June 28, 2017 by aliya
Iconic Indian Ads: Amul Girl and Polkas
The girl with short hair, doe eyes and red cheeks strutting in a red polka dotted skirt appears fortnightly in newspapers and hoardings, commenting sometimes to others’ dismay whilst getting away with – “She is only a child.”
If there had to be a poster girl for advertising in India, it has to be the Amul Girl. She is more than a 50 years young; created by Eustace Fernandes in 1966 when approached by Amul with a meager advertising budget. The girl has graced hoardings and print ads for more than half a century; commenting wittily on every relevant social, political and popular scenario.
Using a cheeky tone, the Amul girl comments on local and international affairs with classic one-liners and innuendo-laden phrases. These ads provide a Pan-India comic comment on almost every situation of national and global importance.
When we set out to recreate fashion inspired looks from Iconic Indian Advertisement Series, surprisingly Amul was not our list. As the Ads we considered “fashion-worthy” were of eras gone by. With the eras gone by, the mascots and their looks have also become a thing of the past. Whereas, here was Amul Girl still making sense since the last 50 years and not turning a day older rather only younger.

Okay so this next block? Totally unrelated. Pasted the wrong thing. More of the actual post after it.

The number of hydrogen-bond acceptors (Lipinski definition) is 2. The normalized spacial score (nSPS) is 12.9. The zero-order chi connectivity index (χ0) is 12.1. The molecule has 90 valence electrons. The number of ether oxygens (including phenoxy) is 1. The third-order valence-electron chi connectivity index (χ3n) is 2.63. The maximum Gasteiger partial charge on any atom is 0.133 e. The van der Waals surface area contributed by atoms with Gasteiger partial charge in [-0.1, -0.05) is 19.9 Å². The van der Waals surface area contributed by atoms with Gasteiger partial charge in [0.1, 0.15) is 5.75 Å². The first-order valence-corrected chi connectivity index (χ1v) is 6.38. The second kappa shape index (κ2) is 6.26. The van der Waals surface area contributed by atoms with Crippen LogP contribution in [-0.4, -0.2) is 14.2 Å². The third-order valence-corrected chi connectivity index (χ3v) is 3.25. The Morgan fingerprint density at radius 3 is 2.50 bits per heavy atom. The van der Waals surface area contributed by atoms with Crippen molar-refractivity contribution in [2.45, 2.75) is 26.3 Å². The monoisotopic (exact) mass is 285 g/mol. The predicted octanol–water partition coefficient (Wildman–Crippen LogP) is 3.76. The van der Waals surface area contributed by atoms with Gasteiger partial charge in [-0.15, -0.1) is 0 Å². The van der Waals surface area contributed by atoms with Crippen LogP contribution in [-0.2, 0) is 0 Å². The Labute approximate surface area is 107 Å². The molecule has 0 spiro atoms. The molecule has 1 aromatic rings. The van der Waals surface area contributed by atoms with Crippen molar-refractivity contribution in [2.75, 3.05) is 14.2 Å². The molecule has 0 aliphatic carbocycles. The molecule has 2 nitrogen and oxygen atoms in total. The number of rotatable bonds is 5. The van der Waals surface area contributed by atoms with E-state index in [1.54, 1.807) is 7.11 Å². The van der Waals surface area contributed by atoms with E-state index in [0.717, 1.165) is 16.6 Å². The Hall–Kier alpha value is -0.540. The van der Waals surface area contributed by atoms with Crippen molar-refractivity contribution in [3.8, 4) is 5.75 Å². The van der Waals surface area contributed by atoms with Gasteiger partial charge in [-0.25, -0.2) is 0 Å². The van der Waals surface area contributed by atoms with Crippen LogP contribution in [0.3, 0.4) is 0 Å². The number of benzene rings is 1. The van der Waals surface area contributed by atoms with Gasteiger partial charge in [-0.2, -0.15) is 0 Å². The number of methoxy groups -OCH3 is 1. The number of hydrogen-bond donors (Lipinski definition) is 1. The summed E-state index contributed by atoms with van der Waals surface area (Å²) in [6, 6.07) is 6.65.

However, when the look finally became a part of our series, everything fell into place. From finding a terracotta fabric with aptly sized red polka dots to political graffiti in a University space, much like the Amul Ad – the chapter was able to do justice to not only the look of Amul girl but also her intellectual nuances.
When we moved a bit away from the poster-like look of the Amul girl and 200 meters from the graffiti to look at how these Polkas would look on a girl, who isn’t inspired by the Amul girl but loves Polkas to bits, we discovered it’s no sin to wear Polkas on a regular day when you’re a girl going about her day. You might want to get rid of the bow and wear studs that let you get that typical Delhi look of mixing the ethnic with the western without being an exhibitionist about it, and carry a tan tote that could contain the world easily and that book you read in the Delhi Metro whether or not you get space to sit that bum down.
In Pictures : Rashika Sood